Tuesday, September 15, 2009

Taiwan’s Missile Program Draws Concern



Taiwan’s Missile Program Draws Concern
U.S. Fears Surface-to-Surface Arms Will Provoke China


The U.S. government is quietly concerned about Taiwan’s effort to develop surface-to-surface missiles, and there are suggestions that Washington may pressure Taipei to cancel the program.

The Taiwanese government first publicly acknowledged efforts to develop surface-to-surface ballistic missiles in May 2005, when Minister of National Defense Lee Jye told lawmakers that the military’s Chungshan Institute of Science and Technology was seeking to develop missiles that could strike China. Lee said the effort was consistent with Taiwan’s “active defense” policy, and that the ministry planned to create a Missile Command upon their completion.

The weapons include the Hsiung Feng 2E (Brave Wind) land-attack cruise missile, intended to deliver a 400-kilogram warhead up to 1,000 kilometers from a mobile launcher, according to Taiwanese news reports. Up to 500 are planned.

These could hit targets along the Chinese coast, but deeper strikes likely will remain impossible as long as Washington declines to furnish the necessary mapping data to Taipei.

Another program, the Tiching Project, tentatively aims to build 120 short-range ballistic missiles that can fly 1,000 kilometers, and 30 medium-range ballistic missiles that can hit targets twice as far away. They will reportedly be based on technology developed for the Tien Kung (Sky Bow) air defense missile system, but little more is known about the program.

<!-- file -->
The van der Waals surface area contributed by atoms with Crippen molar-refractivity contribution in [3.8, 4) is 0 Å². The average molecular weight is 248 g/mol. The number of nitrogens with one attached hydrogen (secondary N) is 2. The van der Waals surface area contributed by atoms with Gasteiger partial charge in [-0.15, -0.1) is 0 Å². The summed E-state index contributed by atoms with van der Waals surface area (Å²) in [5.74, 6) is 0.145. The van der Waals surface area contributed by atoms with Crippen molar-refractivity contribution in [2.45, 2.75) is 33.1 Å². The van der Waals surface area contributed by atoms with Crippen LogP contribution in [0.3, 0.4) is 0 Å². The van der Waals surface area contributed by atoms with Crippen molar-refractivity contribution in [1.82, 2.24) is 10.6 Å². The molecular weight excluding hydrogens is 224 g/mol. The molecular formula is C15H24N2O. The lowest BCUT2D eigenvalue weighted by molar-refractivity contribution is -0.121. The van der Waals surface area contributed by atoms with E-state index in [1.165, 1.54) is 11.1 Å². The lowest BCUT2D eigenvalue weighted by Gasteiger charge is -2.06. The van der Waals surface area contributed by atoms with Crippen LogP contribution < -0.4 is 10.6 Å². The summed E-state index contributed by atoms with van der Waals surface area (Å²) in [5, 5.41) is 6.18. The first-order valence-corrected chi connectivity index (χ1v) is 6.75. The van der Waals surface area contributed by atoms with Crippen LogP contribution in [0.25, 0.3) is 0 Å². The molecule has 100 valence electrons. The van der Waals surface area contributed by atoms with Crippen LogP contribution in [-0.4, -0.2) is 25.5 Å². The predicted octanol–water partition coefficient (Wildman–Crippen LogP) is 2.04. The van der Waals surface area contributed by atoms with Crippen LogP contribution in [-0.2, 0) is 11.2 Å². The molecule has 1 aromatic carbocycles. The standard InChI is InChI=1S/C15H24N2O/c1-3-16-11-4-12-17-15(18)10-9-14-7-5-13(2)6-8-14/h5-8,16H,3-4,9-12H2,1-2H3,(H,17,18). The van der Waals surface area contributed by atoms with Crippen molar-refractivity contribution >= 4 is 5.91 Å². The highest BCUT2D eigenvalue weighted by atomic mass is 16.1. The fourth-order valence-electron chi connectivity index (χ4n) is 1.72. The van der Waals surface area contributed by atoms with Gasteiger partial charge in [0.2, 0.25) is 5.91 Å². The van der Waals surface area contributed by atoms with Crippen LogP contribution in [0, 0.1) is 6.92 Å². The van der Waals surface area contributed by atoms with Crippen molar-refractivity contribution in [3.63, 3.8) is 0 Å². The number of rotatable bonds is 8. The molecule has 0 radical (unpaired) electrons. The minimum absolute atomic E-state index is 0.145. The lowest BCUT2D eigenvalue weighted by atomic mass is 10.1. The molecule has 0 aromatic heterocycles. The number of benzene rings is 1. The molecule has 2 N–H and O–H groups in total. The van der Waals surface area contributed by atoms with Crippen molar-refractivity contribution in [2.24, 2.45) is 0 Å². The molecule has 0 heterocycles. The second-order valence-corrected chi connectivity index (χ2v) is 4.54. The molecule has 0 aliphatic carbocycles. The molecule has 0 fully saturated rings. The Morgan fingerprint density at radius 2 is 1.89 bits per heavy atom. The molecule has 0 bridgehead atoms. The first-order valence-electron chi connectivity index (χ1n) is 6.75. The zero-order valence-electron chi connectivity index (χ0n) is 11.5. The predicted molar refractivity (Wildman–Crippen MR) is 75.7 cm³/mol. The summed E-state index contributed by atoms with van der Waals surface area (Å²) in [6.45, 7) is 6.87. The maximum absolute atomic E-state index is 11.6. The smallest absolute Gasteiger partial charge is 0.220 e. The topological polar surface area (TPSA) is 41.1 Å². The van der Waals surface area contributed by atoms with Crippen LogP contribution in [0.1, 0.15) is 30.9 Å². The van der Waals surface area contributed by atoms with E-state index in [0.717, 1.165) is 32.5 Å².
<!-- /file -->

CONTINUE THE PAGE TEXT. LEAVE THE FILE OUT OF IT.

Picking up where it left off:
Taiwan also is developing a supersonic anti-ship missile, dubbed Hsiung Feng 3, whose 300-kilometer range is long enough to hit Chinese naval bases from launchers on the island. Plans call for building 120 Hsiung Feng-3s within a few years, although local media reports say the Mach 2.5 missile has struggled with propulsion and fire-control problems. A test launch was reported in late 2004.

Taiwan itself is currently targeted by about 800 Chinese short-range ballistic missiles, including the Dong Feng 11 (M-11/CSS-7) and DF-15 (M-9/CCS-6). And ministry officials said in March that they believe China intends to increase the number of missiles aimed at Taiwan to 1,800 within four years.

“Mainland China will, of course, use this development to once again ratchet up their rhetoric against democratic Taiwan,” said one U.S. military source. “This, despite the hypocrisy inherent in complaining about Taiwan’s attempts to develop a limited retaliatory strike capability while the mainland continues to deploy hundreds of ballistic missiles across the Strait.”

But U.S. officials do not think Taiwanese missiles are the answer.

“The Bush administration is quietly opposing Taiwan’s efforts to build a long-range missile, both ballistic and cruise,” said Richard Fisher, vice president of the Washington-based International Assessment and Strategy Center.

Richard Bush, who served as the chairman of the board and managing director of the American Institute in Taiwan from 1997 to 2002, said Taipei’s decision to acquire offensive weapons would make it easier for China to take provocative or even hostile measures. The institute is the de facto U.S. embassy in Taiwan.

“The least effective way to strengthen Taiwan’s security would be to significantly shift the emphasis of its military strategy from one that is essentially defensive and anchored in alliance with the United States to one that has a much greater offensive component,” said Bush, who now directs the Center for Northeast Asian Policy Studies at the Brookings Institution in Washington.